New Titles

In the Shadow of The Monument (2018)

by Peig HorganBC In The Shadow

‘The Feast of St Michael the Archangel falls on the 29 th of September, which is the Pattern Day in Lixnaw. It was on this day in the year 1938 that Molly O Brien, our local tinker, found me under a head of cabbage, or so I was told! I was baptised Margaret Mary, youngest daughter of John and Catherine Horgan.’
These are the opening lines of Peig Horgan’s beautifully written memoir of growing up in
Lixnaw, County Kerry in the 1940s and 50s. In this unique and eminently fascinating account,
Peig has woven a magical carpet of love, honesty, faith and mischief. An absolute joy to read!

Simple Gifts

Short Stories by Priscilla Donovan

Priscilla Donovan is a raconteur by nature as well as being an accomplished stage performer.These gifts are  the bedrocks on which this entertaining collection of short stories are built. They provide the drive, the natural flow of the language, the synchronisation of pace and plot and the vibrancy of tone that make this a remarkable first collection.                                                                                        Simple Gifts.jpg                           Mike Gallagher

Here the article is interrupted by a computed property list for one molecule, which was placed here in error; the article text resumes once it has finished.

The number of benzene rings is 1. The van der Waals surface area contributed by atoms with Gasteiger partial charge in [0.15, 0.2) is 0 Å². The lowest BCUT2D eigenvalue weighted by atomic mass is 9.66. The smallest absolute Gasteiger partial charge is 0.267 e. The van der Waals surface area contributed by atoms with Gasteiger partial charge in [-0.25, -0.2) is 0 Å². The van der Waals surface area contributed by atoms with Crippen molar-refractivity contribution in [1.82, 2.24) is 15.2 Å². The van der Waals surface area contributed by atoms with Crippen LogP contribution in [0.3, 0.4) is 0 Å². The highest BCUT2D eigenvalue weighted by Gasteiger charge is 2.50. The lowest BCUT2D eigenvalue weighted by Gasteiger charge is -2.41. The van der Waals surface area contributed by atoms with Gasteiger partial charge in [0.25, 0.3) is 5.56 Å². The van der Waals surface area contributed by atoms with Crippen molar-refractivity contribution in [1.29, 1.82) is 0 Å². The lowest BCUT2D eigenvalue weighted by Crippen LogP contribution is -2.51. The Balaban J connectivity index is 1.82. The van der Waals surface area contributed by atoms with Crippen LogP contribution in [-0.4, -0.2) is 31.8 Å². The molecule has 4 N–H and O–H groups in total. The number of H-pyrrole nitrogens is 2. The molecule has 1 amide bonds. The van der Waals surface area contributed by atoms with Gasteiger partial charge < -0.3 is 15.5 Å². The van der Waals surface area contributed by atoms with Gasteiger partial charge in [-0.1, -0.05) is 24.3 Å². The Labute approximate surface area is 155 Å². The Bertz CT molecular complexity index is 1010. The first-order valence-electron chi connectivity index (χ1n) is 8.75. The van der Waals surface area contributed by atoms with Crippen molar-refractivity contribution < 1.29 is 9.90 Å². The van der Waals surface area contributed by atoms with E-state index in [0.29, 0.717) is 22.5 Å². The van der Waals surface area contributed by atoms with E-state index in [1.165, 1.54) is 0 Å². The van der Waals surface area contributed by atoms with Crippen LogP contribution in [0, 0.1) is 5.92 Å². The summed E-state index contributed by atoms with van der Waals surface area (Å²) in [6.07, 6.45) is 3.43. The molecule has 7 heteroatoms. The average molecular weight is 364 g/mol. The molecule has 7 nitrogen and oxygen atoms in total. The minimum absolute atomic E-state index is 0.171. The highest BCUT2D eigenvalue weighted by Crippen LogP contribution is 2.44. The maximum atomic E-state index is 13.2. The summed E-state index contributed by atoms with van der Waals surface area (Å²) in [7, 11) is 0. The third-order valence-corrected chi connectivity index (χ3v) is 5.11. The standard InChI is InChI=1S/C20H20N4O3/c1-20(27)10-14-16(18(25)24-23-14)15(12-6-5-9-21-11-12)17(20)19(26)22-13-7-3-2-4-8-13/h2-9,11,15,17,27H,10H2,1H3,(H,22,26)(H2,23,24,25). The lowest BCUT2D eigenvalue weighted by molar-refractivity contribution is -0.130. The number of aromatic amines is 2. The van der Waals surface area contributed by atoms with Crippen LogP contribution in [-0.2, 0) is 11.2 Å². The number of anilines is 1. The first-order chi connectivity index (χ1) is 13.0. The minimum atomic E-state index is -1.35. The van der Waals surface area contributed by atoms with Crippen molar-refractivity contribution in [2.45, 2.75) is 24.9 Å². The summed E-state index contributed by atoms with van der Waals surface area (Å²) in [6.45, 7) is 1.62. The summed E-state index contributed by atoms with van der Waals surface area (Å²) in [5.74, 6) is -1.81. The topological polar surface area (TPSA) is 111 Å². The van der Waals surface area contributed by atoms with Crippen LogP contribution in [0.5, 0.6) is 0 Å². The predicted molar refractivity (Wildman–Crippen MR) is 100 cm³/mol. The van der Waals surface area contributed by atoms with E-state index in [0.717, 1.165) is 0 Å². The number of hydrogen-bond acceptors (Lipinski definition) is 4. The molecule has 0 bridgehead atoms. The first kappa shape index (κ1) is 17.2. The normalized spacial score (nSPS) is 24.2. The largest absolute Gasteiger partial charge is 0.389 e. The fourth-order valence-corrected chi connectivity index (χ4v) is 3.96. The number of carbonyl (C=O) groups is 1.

Priscilla Donovan’s stories will stir your senses. They will take you from Pavarotti to Piaf, from Manhattan’s Upper West Side to the southwest of Ireland, from sweet potato pies to cream buns and from this life to the next, and prepare yourself for a few twinges of conscience along the way.                Neil Brosnan

In Simple Gifts, Priscilla shares with us moments of tenderness, intrigue and beauty. These stories, poured from heart onto page, present a totally unique perspective of a very bright and dark world.         Annemarie Ní Churreáin​, Kerry Writer in Residence 2018-19 

Priscilla’s characters are rich, warm and self-effacing. Their worlds are challenging but ultimately enabling, leaving us as readers feeling joy, hope and faith in the basic goodness of Humanity. This is their perfectly Simple Gift.                                                   John McGrath

Leaving Echoes

 Barbara Derbyshire

Poems and Stories

Leaving Echoes (3).jpg

Delve through Barbara Derbyshire’s Leaving Echoes and you will step onto an emotional roller-coaster that will astound, astonish and amaze you, whirl you around and blow your mind wide open! In turn intriguing, imaginative, soothing, spooky, romantic, amusing, nostalgic, perplexing, bleak, horrifying, loving and light, and that’s just the author herself! Her wonderful poems and stories are all of the above and much more besides.

Glimpses of an idyllic childhood growing up in London are expertly interwoven with heart-warming accounts of love and loss, laughter and longing. Barbara allows herself to lay bare her soft and cuddly side but doesn’t try to hide her dark side either. (You may want to skip-read ‘The Last Supper of Three Serial Killers’ with your eyes half closed if you’re of sensitive disposition – You have been warned!)